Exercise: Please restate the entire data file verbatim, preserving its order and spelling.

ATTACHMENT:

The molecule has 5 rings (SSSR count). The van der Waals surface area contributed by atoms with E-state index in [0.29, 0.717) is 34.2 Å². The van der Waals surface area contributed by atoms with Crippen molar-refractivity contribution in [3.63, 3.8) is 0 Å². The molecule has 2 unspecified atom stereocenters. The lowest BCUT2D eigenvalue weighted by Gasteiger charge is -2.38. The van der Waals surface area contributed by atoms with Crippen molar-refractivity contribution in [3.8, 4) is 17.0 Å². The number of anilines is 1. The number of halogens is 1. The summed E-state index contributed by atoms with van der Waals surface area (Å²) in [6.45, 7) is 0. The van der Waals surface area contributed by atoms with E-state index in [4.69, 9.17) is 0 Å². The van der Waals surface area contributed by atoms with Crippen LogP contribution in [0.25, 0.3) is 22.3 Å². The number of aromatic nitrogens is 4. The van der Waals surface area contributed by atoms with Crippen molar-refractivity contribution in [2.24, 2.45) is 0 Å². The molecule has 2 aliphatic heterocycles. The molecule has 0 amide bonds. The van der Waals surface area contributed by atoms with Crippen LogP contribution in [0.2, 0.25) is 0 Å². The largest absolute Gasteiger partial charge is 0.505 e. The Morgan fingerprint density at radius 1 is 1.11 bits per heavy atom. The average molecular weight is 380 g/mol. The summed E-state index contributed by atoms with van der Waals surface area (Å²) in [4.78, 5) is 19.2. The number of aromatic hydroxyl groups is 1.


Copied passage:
The molecule has 5 rings (SSSR count). The van der Waals surface area contributed by atoms with E-state index in [0.29, 0.717) is 34.2 Å². The van der Waals surface area contributed by atoms with Crippen molar-refractivity contribution in [3.63, 3.8) is 0 Å². The molecule has 2 unspecified atom stereocenters. The lowest BCUT2D eigenvalue weighted by Gasteiger charge is -2.38. The van der Waals surface area contributed by atoms with Crippen molar-refractivity contribution in [3.8, 4) is 17.0 Å². The number of anilines is 1. The number of halogens is 1. The summed E-state index contributed by atoms with van der Waals surface area (Å²) in [6.45, 7) is 0. The van der Waals surface area contributed by atoms with E-state index in [4.69, 9.17) is 0 Å². The van der Waals surface area contributed by atoms with Crippen LogP contribution in [0.25, 0.3) is 22.3 Å². The number of aromatic nitrogens is 4. The van der Waals surface area contributed by atoms with Crippen molar-refractivity contribution in [2.24, 2.45) is 0 Å². The molecule has 2 aliphatic heterocycles. The molecule has 0 amide bonds. The van der Waals surface area contributed by atoms with Crippen LogP contribution in [0.2, 0.25) is 0 Å². The largest absolute Gasteiger partial charge is 0.505 e. The Morgan fingerprint density at radius 1 is 1.11 bits per heavy atom. The average molecular weight is 380 g/mol. The summed E-state index contributed by atoms with van der Waals surface area (Å²) in [4.78, 5) is 19.2. The number of aromatic hydroxyl groups is 1.